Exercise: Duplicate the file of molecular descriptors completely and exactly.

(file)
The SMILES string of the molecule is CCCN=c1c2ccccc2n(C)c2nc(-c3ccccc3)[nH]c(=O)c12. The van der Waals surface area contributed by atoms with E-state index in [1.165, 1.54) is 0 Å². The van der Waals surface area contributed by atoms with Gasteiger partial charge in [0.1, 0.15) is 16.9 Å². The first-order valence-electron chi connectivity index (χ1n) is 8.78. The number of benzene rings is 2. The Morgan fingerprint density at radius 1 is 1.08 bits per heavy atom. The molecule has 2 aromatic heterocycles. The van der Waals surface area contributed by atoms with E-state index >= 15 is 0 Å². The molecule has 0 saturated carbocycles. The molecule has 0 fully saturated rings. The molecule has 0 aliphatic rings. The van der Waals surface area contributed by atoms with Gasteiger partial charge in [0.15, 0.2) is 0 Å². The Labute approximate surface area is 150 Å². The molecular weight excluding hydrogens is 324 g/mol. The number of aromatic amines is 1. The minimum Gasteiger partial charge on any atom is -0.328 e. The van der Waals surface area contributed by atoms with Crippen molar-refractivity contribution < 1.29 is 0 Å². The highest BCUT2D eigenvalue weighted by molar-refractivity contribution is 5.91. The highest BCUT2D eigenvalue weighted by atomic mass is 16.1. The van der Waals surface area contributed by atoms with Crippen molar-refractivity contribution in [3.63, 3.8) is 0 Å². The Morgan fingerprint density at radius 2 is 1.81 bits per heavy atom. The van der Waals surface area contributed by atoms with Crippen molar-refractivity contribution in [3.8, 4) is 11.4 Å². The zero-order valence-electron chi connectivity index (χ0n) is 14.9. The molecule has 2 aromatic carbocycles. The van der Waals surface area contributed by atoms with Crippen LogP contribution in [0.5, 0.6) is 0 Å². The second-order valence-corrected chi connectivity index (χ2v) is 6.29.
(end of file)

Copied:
The SMILES string of the molecule is CCCN=c1c2ccccc2n(C)c2nc(-c3ccccc3)[nH]c(=O)c12. The van der Waals surface area contributed by atoms with E-state index in [1.165, 1.54) is 0 Å². The van der Waals surface area contributed by atoms with Gasteiger partial charge in [0.1, 0.15) is 16.9 Å². The first-order valence-electron chi connectivity index (χ1n) is 8.78. The number of benzene rings is 2. The Morgan fingerprint density at radius 1 is 1.08 bits per heavy atom. The molecule has 2 aromatic heterocycles. The van der Waals surface area contributed by atoms with E-state index >= 15 is 0 Å². The molecule has 0 saturated carbocycles. The molecule has 0 fully saturated rings. The molecule has 0 aliphatic rings. The van der Waals surface area contributed by atoms with Gasteiger partial charge in [0.15, 0.2) is 0 Å². The Labute approximate surface area is 150 Å². The molecular weight excluding hydrogens is 324 g/mol. The number of aromatic amines is 1. The minimum Gasteiger partial charge on any atom is -0.328 e. The van der Waals surface area contributed by atoms with Crippen molar-refractivity contribution < 1.29 is 0 Å². The highest BCUT2D eigenvalue weighted by molar-refractivity contribution is 5.91. The highest BCUT2D eigenvalue weighted by atomic mass is 16.1. The van der Waals surface area contributed by atoms with Crippen molar-refractivity contribution in [3.63, 3.8) is 0 Å². The Morgan fingerprint density at radius 2 is 1.81 bits per heavy atom. The van der Waals surface area contributed by atoms with Crippen molar-refractivity contribution in [3.8, 4) is 11.4 Å². The zero-order valence-electron chi connectivity index (χ0n) is 14.9. The molecule has 2 aromatic carbocycles. The van der Waals surface area contributed by atoms with Crippen LogP contribution in [0.5, 0.6) is 0 Å². The second-order valence-corrected chi connectivity index (χ2v) is 6.29.